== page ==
We swapped the sounds of the sea for the sounds of the A35 last night but to be fair, once I’m drifting off, as long as the noise is steady my brain can’t differentiate and it lulls me to sleep anyway. I slept so fucking well too! It helps being tucked away and not on a slope, and it’s so much warmer in the trees.
The good thing about waking up next to a golf course is that you can brazenly stroll across the course to bag a trigpoint before golfers have even got out of bed. To be fair though, given that golfers gonna golf regardless of hour or weather I don’t think I’d have been taken aback if there were one or two people belting their balls about. A couple of greenskeepers were milling about, I rehearsed my “we just want to look at your trigpoint without disturbing the golfers” speech in my head in case they got arsey but they didn’t even notice us.
We walked through an absolute stunner of a bluebell forest this morning too. I mean like, seriously , what a fucking treat! I’ve never seen so many of the little blue buggers before, if I didn’t need to shit so badly I’d have spent a lot longer taking photos, probably sprawled in the dirt for that perfect angle, muttering something about f-stops, pretending that I actually knew how to use the £800 photographic device I kept slung around my shoulders.
But nature wasn’t just calling, it was hammering violently at the back door so we strode towards Lyme Regis with the intention of heading towards a café Google had assured us opened at 7am. Charmouth Road car park though, you utter legend with your 24 hour bogs, thank god you exist. I’ve never waddled across a car park whilst clenching so quickly before. I understand why toilets need to be closed at night, especially in areas with high incidences of vandalism, but yay for Dorset and its smattering of all night facilities so I don’t have to shit myself.
Crisis averted, we had breakfast on the beach, taking advantage of what would apparently be our last day of decent weather if the Met Office was to be believed. Always best to believe the country’s leading authority on weather I think, no matter how much you don’t want it to be true. Ignoring them whilst saying things like, “Oh but I simply can’t imagine it raining any time soon!” will not stop you from getting piss wet through when the clouds inevitably roll in. We figured we should do some tent maintenance too as we’d very much like it to not leak and/or collapse.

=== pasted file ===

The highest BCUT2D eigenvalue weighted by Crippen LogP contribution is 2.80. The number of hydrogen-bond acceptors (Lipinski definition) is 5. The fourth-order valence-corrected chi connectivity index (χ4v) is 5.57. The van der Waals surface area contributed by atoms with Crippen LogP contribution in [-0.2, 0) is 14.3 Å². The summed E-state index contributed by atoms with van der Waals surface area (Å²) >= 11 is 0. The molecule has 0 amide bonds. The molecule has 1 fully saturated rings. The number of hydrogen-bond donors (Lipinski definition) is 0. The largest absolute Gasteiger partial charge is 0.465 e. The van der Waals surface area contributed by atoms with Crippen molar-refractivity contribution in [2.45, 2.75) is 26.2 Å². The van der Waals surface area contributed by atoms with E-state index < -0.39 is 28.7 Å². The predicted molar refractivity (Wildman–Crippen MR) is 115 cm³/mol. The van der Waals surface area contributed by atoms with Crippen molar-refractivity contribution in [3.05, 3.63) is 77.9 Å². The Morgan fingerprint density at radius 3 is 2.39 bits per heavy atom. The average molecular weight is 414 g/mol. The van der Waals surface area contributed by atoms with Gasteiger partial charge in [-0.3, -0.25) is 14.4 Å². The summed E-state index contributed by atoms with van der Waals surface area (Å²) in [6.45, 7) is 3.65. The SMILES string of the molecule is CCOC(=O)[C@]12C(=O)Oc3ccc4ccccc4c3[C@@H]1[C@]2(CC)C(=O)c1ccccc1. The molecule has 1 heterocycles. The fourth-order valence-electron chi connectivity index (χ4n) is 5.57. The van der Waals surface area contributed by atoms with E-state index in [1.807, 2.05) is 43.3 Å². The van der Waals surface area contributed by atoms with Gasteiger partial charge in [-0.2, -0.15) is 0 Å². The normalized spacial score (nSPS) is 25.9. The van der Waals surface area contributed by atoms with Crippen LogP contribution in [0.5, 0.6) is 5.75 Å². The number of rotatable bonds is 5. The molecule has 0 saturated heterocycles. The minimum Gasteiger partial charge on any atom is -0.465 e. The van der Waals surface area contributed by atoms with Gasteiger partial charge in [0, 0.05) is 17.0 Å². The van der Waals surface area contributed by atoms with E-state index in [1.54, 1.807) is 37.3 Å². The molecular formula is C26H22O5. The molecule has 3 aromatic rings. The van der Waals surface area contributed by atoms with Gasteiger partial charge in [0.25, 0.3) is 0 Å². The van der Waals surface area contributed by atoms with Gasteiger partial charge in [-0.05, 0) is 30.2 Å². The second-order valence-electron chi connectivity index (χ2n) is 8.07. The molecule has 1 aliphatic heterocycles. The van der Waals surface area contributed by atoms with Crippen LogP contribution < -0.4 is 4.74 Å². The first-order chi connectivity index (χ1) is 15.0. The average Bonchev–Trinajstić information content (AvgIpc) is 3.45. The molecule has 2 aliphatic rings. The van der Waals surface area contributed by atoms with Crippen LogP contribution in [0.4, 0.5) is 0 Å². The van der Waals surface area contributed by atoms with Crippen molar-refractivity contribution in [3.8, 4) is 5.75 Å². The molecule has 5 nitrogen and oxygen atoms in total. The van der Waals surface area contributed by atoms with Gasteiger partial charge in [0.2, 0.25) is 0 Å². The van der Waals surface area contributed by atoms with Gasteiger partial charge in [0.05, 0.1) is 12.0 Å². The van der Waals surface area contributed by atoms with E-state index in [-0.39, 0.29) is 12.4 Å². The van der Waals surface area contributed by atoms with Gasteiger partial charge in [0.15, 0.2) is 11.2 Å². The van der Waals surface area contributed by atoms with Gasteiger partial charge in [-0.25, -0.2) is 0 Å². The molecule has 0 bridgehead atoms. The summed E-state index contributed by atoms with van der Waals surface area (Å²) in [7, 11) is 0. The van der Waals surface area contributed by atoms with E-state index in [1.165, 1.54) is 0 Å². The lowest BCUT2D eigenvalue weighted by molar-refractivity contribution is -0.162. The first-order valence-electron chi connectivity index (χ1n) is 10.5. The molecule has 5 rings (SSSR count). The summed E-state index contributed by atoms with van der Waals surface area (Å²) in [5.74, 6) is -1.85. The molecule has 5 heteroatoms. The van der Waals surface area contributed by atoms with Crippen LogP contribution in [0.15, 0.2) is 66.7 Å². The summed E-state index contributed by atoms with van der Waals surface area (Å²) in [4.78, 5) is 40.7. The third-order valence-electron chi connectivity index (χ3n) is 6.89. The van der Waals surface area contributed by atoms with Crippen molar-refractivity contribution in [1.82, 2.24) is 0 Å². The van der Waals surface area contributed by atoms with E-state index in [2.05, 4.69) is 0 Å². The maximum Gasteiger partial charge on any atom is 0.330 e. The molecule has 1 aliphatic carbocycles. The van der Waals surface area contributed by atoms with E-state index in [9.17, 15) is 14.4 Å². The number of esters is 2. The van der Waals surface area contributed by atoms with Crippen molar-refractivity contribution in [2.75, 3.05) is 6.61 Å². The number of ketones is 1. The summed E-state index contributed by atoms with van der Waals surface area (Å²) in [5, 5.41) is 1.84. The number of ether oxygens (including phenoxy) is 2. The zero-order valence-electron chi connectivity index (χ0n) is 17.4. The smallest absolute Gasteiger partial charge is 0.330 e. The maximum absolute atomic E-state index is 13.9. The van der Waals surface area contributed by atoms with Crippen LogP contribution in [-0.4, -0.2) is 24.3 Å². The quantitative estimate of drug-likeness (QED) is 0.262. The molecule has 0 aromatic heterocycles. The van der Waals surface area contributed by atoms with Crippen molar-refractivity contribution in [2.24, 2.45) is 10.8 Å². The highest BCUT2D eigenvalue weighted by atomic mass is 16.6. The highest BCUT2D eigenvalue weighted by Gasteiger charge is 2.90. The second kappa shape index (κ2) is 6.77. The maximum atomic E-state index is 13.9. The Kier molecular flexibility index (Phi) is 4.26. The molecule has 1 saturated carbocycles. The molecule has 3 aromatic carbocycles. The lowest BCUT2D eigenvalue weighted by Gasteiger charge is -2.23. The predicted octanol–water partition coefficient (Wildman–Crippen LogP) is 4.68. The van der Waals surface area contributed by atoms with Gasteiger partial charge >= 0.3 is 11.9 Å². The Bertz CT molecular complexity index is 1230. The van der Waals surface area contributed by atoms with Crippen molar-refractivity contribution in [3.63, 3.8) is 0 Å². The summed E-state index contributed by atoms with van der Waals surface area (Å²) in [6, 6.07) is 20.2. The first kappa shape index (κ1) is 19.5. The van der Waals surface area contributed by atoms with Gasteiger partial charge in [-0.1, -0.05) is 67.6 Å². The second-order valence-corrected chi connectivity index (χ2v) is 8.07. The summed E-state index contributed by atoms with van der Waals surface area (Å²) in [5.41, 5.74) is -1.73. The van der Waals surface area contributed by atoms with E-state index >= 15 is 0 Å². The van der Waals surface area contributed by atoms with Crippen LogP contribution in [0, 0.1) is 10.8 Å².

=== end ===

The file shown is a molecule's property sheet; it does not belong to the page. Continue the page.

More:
We taped up some tiny holes in the tent footprint too which possibly happened when camping on brambles, but also definitely when Tarrant dropped the scissors on it. We also picked up some Gorilla Tape from the hardware store because two of our three tent poles had started splitting at stress points and we’d been splinting them for the last couple of nights. After recharging our power banks for a couple of hours at Costa, and applying caffeine to our general beings, we headed back to the beach so Tarrant could carefully tape each joint on each pole, and I could smile like a massive creep at everyone’s dogs.
We basked in the sun like big, pink lizards for a while longer before finally, reluctantly, we tore ourselves away from Lyme Regis. I’m sure it’s an absolute hellscape in the summer but at this time of year, with this level of tourism, it’s fucking lovely.
Something else that is lovely, it turns out, is the Axmouth to Lyme Regis Undercliff. You say “undercliff” to me and I think of the flat, wide, concreted undercliff that runs between Brighton and Saltdean. But you’re in Dorset now, bitch! Nothing about the next four hours of your life is going to be considered flat! There’s even a sign warning you that once you’re on it you’re on it, you can’t get inland, you can’t get to the sea. It will be arduous and it will take between three and a half and four hours. That seemed optimistic by our standards but hey. Challenge accepted. Terms and conditions apply.